Heyeroines in need of a slap
16. Hester Theale (Sprig Muslin)
Among the many reasons postulated for the peculiar nature of Regency society (making morning calls in the afternoon, watering one's dresses, eating turtles, high-perch phaetons, the whole reticule business, you know what I mean), one that has, I believe, received far too little attention is the fact that in the early Nineteenth Century there was no such thing as day-time television (or indeed any remotely close equivalent achievable through the technology available at the time - circulating libraries simply cannot be considered sufficient substitute).
Why should this be a problem? Because without day-time television Regency society cannot have supported a sufficient number of popular psychologists, and without popular psychologists there could be no pop psychology, and without pop psychology our heyeroes and heyeroines would have had no way of understanding their need for closure, say, or any real understanding that yes, they were worth it. Without that regular infusion of platitudes wrapped up in psychobabble they could never understand that all their problems stemmed from the fact that they genuinely were different from everybody else; that they simply had not met their soulmate; that they needed positive affirmations; or that they were, perhaps through no real fault of their own, dangerously and destructively passive-aggressive.
Which brings me neatly to Lady Hester Theale. I have no wish to dwell on the fact that she never took, that she had no countenance, nor the least degree of modishness. We should completely ignore any suggestion, however well founded, that she is stupidly shy and dowdy. Her slightly myopic gaze and her reputation for dullness need not detain us. All we are interested in is the inner Hester, the potentially worthwhile and possibly even genuinely "good" person underneath all those layers. The only question we should ask is "does she show signs of being passive-aggressive?" And the only answer we can entertain is "yes".
Let us consider the evidence. Since the death of her dear mama Lady Hester has remained quiet - perhaps too quiet. Her father's heir now lives at Brancaster, complete with a wife who is ideally placed to be the châtelaine of the family seat, and yet Hester has done nothing about moving out. She has just remained in place, quietly, resolutely, and, had her poor family only understood the concept - indeed if only the concept had been cooked up at the time - classically passively-aggressively.
And then Sir Gareth Ludlow turns up, the tragic death of Clarissa Lincombe still, after many years, haunting him. Of course Lady Hester does not recognise that what Sir Gareth needs is closure. She doesn't recognise this in part because that particular piece of psychocobblers had yet to be invented, but also because she is protected from such sensibility by the wall of passive aggression that she has constructed around herself.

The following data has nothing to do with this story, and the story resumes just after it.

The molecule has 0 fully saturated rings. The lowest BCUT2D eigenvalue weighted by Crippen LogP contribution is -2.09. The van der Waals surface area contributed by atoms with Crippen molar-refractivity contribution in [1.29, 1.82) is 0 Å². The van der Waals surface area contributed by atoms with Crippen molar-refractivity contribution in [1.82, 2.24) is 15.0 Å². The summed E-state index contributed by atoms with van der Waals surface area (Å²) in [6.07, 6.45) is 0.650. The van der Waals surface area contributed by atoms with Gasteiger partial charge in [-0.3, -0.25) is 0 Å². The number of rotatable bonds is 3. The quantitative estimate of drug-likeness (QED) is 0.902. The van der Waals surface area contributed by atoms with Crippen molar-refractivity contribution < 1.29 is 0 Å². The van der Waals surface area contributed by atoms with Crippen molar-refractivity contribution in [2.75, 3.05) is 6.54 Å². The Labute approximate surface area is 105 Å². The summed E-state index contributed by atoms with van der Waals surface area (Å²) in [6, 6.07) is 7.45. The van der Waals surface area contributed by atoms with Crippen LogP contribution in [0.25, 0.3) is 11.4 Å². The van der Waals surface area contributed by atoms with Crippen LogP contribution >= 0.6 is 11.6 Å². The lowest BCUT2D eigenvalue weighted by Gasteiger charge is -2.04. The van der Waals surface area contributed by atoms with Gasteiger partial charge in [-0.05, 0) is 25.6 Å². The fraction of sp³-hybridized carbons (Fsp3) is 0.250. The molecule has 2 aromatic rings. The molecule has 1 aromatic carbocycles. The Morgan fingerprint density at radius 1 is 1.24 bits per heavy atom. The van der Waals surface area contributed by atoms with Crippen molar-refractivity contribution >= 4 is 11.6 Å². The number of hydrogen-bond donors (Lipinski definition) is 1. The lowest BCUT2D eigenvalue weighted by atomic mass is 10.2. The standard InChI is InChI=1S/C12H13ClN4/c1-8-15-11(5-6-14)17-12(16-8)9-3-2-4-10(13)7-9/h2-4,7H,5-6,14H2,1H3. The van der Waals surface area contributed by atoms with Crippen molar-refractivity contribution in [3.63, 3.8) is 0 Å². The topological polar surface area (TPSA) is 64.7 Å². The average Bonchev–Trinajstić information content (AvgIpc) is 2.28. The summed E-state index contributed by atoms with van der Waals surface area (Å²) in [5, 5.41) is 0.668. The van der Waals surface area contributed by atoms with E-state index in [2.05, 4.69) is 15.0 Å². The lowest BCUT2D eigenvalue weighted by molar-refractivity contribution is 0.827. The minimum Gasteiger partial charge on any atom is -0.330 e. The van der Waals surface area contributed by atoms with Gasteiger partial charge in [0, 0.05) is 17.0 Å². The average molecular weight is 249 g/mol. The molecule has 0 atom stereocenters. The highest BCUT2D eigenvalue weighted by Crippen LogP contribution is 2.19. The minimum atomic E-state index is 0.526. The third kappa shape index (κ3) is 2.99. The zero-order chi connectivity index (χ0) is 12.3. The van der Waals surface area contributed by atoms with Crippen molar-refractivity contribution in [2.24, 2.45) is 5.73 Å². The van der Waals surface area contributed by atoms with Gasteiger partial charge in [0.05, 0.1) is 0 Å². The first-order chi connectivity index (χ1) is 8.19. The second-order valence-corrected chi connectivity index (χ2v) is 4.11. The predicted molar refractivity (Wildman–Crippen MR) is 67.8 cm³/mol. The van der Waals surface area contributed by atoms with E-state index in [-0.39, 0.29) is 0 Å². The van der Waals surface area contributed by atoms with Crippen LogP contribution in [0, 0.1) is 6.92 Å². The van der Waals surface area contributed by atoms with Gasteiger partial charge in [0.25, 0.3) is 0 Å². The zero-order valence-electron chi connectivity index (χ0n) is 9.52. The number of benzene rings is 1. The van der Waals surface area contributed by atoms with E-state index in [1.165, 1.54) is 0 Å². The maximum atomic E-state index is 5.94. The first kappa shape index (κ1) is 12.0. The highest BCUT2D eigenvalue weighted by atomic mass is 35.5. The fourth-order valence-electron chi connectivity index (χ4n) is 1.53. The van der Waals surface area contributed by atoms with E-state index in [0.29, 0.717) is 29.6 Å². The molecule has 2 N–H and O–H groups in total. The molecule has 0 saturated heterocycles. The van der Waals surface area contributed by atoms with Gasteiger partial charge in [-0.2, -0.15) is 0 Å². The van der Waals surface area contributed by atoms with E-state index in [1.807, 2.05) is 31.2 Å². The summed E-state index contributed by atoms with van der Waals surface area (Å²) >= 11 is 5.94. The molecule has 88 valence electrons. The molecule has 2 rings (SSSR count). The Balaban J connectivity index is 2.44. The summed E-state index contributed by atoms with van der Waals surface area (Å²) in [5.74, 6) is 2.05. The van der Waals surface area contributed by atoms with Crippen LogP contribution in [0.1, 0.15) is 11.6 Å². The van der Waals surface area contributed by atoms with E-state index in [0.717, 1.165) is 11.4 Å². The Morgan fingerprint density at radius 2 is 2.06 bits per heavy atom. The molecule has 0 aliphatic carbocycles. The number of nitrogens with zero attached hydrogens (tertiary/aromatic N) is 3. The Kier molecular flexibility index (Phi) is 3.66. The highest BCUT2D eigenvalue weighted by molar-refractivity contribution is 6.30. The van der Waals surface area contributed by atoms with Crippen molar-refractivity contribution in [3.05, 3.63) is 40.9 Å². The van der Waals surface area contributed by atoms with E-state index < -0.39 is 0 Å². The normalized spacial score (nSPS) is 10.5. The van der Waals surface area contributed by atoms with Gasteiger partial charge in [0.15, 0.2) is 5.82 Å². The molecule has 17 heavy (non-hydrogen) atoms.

When offered the opportunity to marry a handsome and, let us not beat about the bush, eligible young man such as Sir Gareth (even if he does happen to arrive with a regular out-and-outer in tow) a normal reaction might be to faint dead away, to rush from the room wearing an expression of shock, or else to say "yes." Lady Hester's reaction is to turn him down, not forcefully, not with any explanation, but simply with an otherwise unelaborated upon observation that marraige to Sir Gareth would be "anguish". Classic passive aggressivity, I am sure you would agree.
Lady Hester compounds her passive aggression with repeated attempts to force upon Sir Gareth some sort of cute and fluffy animal: perhaps one of Juno's puppies, or else a kitten saved from drowning. What could be a more sterotypically passive-aggressive act. The gift of the animal is almost an explicit declaration that the giver sees herself as unbiddable (albeit probably house-trained, unlike the puppy or kitten).
And it is not just the blanking of Sir Gareth's proposal. The unresponsive acquiescence to Sir Gareth's request that Lady Hester attend to Miss Summercourt; the silent treatment of the maid, Povey; the dismissive attitude towards Mrs Chicklade; all are further indications that Lady Hester has learned to get her way not by being a "joiner" or "team-player", or through reaffirmation of her own self-worth, or any other tool from the armory of the Positive Person, but by means of a prolonged and uncommunicative sulk.
Never mind that the delightfully unprepossessing Mr Whyteleaf has his future preferment to consider; never mind that Lord Widmore has his position in society and a seat in the House of Lords ahead of him; never mind that Sir Gareth could do a great deal better for himself by marrying Miss Stockwell; Lady Hester simply stands there, unmoved and unmoving, using the silent treatment to get her way. And in the end she succeeds. Just as the endless dripping of water will eventually erode a marble block, Lady Hester's oppressive meekness eventually wears away all resisitance and even Sir Gareth, weakened by an unfortunate bullet, and as a rsult subject to these wearyingly prolonged silences through all his waking hours, and no doubt some of his sleeping ones, while he recuperates at the Bull Inn, succumbs at the end.
With Lady Hester apparently shy and unexplaining to the last, her passive aggression, unrecognised for the sociopathic disorder that we now so clearly see it to be, claims another victim.
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